Take your police report to your local Postmaster General.



posted on Apr, 1 2012 @ 03:18 PM
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That much powder in 2 mailboxes is the sign of a prank, not a sneaky sabotage attempt. The flags being up, that amount of powder, the prankster was most likely 10 years old and was trying to freak out the mailman, who he probably knew. Oh no, it looks like...ricin? Really? Makes you wonder how someone could get that much ricin into 2 mailboxes without getting sick along the way. The prankster is probably one of your neighbors, and that stuff was the powder he bought from a teen drug seller who swore up and down it was coc aine but turned out to be bath salts. The kid was probably hiding behind a tree with a smart phone to get the freak out on video so he can post it to YouTube and ATS.

Next time leave it there for the postal worker, who will then freak out about Al-Qaida in the mailbox 3 feet above the ground. Then it will become a gigantic scene, fit for TV stations and your 6 word blurb taken out of context (you say, "I thought..." and they quote you as "...it was something a terrorist did...") to support the postal worker's theory. You will become an ATS hero survivor, complete with co-branded T-shirts, people will march in your honor, and politicians will make a new law for RFID stamps, and GPS-located, electronically-locked pickup mailboxes that can't be unlocked without a retina scan, to make sure we are still proud to be Americans.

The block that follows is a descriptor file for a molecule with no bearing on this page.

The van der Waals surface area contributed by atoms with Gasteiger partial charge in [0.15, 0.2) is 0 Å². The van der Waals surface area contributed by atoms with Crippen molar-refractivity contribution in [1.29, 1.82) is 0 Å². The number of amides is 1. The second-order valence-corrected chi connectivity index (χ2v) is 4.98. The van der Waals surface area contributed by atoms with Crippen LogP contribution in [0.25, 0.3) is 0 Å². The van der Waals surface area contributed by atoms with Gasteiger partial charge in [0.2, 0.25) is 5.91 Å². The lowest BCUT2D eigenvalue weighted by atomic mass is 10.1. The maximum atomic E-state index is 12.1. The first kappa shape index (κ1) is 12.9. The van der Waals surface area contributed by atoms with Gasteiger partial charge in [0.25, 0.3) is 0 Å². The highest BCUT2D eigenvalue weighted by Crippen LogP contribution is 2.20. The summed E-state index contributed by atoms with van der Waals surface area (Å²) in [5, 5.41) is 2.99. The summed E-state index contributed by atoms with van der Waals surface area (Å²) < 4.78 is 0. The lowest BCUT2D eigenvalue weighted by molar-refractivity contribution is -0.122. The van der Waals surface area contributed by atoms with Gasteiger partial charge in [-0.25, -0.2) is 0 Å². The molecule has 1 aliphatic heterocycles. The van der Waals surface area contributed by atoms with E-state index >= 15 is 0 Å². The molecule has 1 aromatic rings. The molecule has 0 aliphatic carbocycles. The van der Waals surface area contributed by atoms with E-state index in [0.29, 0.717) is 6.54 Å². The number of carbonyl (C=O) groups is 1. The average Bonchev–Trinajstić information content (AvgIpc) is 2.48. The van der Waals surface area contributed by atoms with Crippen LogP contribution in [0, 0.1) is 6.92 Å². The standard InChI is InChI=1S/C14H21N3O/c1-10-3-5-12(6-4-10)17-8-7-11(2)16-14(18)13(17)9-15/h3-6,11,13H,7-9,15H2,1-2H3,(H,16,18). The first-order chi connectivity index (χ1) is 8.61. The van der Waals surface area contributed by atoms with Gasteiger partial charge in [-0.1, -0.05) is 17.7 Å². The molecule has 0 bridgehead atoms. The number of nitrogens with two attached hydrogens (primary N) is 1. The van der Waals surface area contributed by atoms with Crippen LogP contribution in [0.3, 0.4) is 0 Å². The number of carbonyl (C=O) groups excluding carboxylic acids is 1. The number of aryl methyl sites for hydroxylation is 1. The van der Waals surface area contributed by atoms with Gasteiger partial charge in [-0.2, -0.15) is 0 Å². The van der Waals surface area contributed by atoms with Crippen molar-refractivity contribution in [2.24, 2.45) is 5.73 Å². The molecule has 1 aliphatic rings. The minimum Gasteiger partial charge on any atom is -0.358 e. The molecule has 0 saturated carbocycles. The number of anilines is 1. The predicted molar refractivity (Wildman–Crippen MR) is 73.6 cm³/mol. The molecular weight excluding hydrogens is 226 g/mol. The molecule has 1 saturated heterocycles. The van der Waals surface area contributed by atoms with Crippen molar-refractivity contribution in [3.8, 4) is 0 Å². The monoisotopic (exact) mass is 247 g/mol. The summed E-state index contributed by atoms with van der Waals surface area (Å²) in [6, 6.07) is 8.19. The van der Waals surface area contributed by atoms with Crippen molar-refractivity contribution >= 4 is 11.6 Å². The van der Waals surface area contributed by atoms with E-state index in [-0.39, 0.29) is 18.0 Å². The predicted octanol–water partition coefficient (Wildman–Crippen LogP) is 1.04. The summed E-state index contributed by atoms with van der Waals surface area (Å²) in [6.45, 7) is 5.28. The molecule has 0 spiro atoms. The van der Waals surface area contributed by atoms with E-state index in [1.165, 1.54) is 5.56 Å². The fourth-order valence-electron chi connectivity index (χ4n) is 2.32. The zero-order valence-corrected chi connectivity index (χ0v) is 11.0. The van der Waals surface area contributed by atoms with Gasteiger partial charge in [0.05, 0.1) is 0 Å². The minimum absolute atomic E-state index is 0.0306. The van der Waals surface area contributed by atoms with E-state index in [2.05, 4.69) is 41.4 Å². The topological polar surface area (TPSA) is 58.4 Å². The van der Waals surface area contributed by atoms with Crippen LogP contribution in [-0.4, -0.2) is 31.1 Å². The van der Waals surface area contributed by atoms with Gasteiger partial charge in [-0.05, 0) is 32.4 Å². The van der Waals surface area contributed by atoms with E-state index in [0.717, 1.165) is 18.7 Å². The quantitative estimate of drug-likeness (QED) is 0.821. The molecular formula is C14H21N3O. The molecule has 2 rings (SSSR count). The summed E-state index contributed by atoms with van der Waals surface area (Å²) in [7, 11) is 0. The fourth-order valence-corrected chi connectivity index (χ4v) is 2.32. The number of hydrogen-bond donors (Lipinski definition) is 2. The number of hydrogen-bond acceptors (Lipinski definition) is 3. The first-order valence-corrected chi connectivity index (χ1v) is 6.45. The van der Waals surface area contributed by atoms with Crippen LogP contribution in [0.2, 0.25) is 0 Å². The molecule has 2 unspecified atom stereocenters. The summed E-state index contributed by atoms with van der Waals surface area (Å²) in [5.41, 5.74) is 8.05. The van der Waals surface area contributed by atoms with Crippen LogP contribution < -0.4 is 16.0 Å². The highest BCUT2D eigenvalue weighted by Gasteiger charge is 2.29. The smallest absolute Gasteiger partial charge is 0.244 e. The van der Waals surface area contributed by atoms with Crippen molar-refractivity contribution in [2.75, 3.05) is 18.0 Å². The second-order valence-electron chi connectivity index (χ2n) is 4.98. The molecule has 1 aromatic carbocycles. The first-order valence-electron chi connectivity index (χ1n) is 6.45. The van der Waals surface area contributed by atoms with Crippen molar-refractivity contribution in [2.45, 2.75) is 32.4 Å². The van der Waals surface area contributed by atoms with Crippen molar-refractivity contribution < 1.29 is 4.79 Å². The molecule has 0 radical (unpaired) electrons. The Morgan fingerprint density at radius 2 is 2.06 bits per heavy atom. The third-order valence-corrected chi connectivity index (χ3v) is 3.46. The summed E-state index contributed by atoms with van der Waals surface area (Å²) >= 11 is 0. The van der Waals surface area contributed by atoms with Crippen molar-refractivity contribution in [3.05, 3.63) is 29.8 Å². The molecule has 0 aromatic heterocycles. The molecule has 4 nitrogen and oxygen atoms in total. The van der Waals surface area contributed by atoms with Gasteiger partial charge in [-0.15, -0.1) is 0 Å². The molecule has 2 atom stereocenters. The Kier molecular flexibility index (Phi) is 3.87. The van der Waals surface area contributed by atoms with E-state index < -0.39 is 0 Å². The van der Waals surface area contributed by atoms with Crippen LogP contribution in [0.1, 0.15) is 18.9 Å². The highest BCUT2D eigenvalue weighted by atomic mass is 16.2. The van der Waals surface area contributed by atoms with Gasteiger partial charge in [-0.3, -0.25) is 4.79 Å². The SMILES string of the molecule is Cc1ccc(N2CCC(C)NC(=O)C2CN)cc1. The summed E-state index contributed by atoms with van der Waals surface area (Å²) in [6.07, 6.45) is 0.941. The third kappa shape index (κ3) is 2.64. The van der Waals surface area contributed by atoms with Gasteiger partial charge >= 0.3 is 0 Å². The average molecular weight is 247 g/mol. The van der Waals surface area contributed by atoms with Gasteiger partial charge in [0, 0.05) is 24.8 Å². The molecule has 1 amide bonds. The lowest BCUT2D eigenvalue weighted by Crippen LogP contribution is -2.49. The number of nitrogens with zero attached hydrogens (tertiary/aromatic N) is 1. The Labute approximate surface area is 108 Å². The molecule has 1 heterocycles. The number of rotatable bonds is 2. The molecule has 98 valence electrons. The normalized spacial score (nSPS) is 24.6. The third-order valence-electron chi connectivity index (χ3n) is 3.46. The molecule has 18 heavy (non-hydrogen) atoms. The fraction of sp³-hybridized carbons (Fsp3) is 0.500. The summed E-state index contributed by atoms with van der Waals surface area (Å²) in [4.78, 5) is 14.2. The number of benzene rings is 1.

911 was too far out. That is if you are bleeding out your ears or if the walls are melting after inhaling some of the dust. Have your local police station number in your phone to send a going-to-retire-next-week officer out to make a report.

Keep the powder. It might work to kill ants.
edit on 1-4-2012 by Sandalphon because: (no reason given)



posted on Apr, 1 2012 @ 03:31 PM
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Originally posted by loveguy
OK. Try this...

Using scotch tape- put a piece onto the mailbox doors tab. You should be able to pull a print...stick it to black poster-board.

Collect a weeks worth of prints. Find-out how many letter-carriers deliver to your mailbox, and who in your household collects the mail...

If you should encounter this powder again, you should be able to collect the print before you even discover the powder was left again, providing collecting prints before opening mailbox each day is practiced.

That's putting your tax dollars to work!

It'd be a darn shame if the culprit knew to wear gloves...
edit on (3/28/1212 by loveguy because: Hey, I tried.



Or skip the CSI : Peoria and put a video camera on your mailbox. You might find the prankster that put the powder in, pulling out something else, like bank statements. Better yet, put the camera in your box, to work only on motion detection. No, no, mail yourself something juicy to a stupid punk, like a bubblepak of random stealy things, maybe a cell phone, leave it in the box as bait all week, and just wait until he takes the GPS goodie bag home.

Collecting prints only works when you have names connected to prints.
edit on 1-4-2012 by Sandalphon because: (no reason given)